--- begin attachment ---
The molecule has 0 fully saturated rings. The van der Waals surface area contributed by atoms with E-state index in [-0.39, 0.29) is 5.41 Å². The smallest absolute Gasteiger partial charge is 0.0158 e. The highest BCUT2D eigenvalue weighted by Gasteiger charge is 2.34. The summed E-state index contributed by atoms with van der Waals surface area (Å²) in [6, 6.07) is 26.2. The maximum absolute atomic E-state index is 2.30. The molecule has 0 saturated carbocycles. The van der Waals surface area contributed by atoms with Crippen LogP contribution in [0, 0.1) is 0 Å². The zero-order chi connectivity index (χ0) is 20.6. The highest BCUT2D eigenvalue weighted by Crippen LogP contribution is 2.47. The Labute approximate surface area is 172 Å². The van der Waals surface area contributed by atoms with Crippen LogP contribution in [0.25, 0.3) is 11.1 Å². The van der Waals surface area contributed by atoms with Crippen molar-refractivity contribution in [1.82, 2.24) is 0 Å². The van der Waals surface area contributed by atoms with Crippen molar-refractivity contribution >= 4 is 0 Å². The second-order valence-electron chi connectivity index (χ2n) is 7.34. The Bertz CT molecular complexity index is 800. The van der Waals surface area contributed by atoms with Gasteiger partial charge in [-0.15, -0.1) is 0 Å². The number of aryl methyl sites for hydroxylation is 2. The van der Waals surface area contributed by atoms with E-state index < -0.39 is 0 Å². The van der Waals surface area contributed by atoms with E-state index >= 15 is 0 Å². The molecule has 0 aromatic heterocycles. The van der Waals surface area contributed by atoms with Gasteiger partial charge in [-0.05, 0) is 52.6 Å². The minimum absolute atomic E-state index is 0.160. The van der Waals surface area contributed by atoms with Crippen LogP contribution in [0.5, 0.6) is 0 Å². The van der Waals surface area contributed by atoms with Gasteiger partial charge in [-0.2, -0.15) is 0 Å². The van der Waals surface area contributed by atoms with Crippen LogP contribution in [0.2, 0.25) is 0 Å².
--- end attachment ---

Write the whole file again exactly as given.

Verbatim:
The molecule has 0 fully saturated rings. The van der Waals surface area contributed by atoms with E-state index in [-0.39, 0.29) is 5.41 Å². The smallest absolute Gasteiger partial charge is 0.0158 e. The highest BCUT2D eigenvalue weighted by Gasteiger charge is 2.34. The summed E-state index contributed by atoms with van der Waals surface area (Å²) in [6, 6.07) is 26.2. The maximum absolute atomic E-state index is 2.30. The molecule has 0 saturated carbocycles. The van der Waals surface area contributed by atoms with Crippen LogP contribution in [0, 0.1) is 0 Å². The zero-order chi connectivity index (χ0) is 20.6. The highest BCUT2D eigenvalue weighted by Crippen LogP contribution is 2.47. The Labute approximate surface area is 172 Å². The van der Waals surface area contributed by atoms with Crippen LogP contribution in [0.25, 0.3) is 11.1 Å². The van der Waals surface area contributed by atoms with Crippen molar-refractivity contribution in [1.82, 2.24) is 0 Å². The van der Waals surface area contributed by atoms with Crippen molar-refractivity contribution >= 4 is 0 Å². The second-order valence-electron chi connectivity index (χ2n) is 7.34. The Bertz CT molecular complexity index is 800. The van der Waals surface area contributed by atoms with Gasteiger partial charge in [-0.15, -0.1) is 0 Å². The number of aryl methyl sites for hydroxylation is 2. The van der Waals surface area contributed by atoms with E-state index < -0.39 is 0 Å². The van der Waals surface area contributed by atoms with E-state index >= 15 is 0 Å². The molecule has 0 aromatic heterocycles. The van der Waals surface area contributed by atoms with Gasteiger partial charge in [-0.05, 0) is 52.6 Å². The minimum absolute atomic E-state index is 0.160. The van der Waals surface area contributed by atoms with Crippen LogP contribution in [0.5, 0.6) is 0 Å². The van der Waals surface area contributed by atoms with Gasteiger partial charge in [-0.2, -0.15) is 0 Å². The van der Waals surface area contributed by atoms with Crippen LogP contribution in [0.2, 0.25) is 0 Å².